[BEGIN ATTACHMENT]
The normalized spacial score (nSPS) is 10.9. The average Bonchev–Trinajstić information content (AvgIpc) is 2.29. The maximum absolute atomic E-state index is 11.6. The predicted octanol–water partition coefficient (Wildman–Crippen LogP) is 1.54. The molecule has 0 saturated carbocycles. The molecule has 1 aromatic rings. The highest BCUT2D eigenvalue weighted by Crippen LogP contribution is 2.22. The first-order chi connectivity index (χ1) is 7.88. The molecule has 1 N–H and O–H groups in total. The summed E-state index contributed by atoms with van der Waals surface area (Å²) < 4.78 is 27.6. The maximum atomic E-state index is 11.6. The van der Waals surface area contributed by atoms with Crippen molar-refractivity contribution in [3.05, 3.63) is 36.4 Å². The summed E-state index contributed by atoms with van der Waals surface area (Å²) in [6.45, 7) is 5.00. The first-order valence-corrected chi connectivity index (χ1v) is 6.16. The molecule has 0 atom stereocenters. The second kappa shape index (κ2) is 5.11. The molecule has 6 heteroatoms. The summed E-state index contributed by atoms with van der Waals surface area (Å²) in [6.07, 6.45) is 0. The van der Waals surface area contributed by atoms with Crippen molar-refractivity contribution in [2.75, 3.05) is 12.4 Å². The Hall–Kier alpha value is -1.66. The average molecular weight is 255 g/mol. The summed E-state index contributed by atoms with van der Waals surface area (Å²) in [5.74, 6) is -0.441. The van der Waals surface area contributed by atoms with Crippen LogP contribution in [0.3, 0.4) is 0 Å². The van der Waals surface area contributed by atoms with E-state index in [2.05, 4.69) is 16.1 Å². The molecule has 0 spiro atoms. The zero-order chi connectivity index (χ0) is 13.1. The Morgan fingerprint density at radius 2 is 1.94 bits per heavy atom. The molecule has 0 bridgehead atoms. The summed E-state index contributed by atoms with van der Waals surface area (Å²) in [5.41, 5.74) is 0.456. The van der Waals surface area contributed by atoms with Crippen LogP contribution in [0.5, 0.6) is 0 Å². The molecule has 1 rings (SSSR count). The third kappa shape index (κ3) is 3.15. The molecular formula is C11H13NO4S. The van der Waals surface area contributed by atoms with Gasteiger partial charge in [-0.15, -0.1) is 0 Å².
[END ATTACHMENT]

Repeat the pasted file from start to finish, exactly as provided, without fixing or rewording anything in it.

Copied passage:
The normalized spacial score (nSPS) is 10.9. The average Bonchev–Trinajstić information content (AvgIpc) is 2.29. The maximum absolute atomic E-state index is 11.6. The predicted octanol–water partition coefficient (Wildman–Crippen LogP) is 1.54. The molecule has 0 saturated carbocycles. The molecule has 1 aromatic rings. The highest BCUT2D eigenvalue weighted by Crippen LogP contribution is 2.22. The first-order chi connectivity index (χ1) is 7.88. The molecule has 1 N–H and O–H groups in total. The summed E-state index contributed by atoms with van der Waals surface area (Å²) < 4.78 is 27.6. The maximum atomic E-state index is 11.6. The van der Waals surface area contributed by atoms with Crippen molar-refractivity contribution in [3.05, 3.63) is 36.4 Å². The summed E-state index contributed by atoms with van der Waals surface area (Å²) in [6.45, 7) is 5.00. The first-order valence-corrected chi connectivity index (χ1v) is 6.16. The molecule has 0 atom stereocenters. The second kappa shape index (κ2) is 5.11. The molecule has 6 heteroatoms. The summed E-state index contributed by atoms with van der Waals surface area (Å²) in [6.07, 6.45) is 0. The van der Waals surface area contributed by atoms with Crippen molar-refractivity contribution in [2.75, 3.05) is 12.4 Å². The Hall–Kier alpha value is -1.66. The average molecular weight is 255 g/mol. The summed E-state index contributed by atoms with van der Waals surface area (Å²) in [5.74, 6) is -0.441. The van der Waals surface area contributed by atoms with Crippen LogP contribution in [0.3, 0.4) is 0 Å². The van der Waals surface area contributed by atoms with E-state index in [2.05, 4.69) is 16.1 Å². The molecule has 0 spiro atoms. The zero-order chi connectivity index (χ0) is 13.1. The Morgan fingerprint density at radius 2 is 1.94 bits per heavy atom. The molecule has 0 bridgehead atoms. The summed E-state index contributed by atoms with van der Waals surface area (Å²) in [5.41, 5.74) is 0.456. The van der Waals surface area contributed by atoms with Crippen LogP contribution in [0.5, 0.6) is 0 Å². The molecule has 1 rings (SSSR count). The third kappa shape index (κ3) is 3.15. The molecular formula is C11H13NO4S. The van der Waals surface area contributed by atoms with Gasteiger partial charge in [-0.15, -0.1) is 0 Å².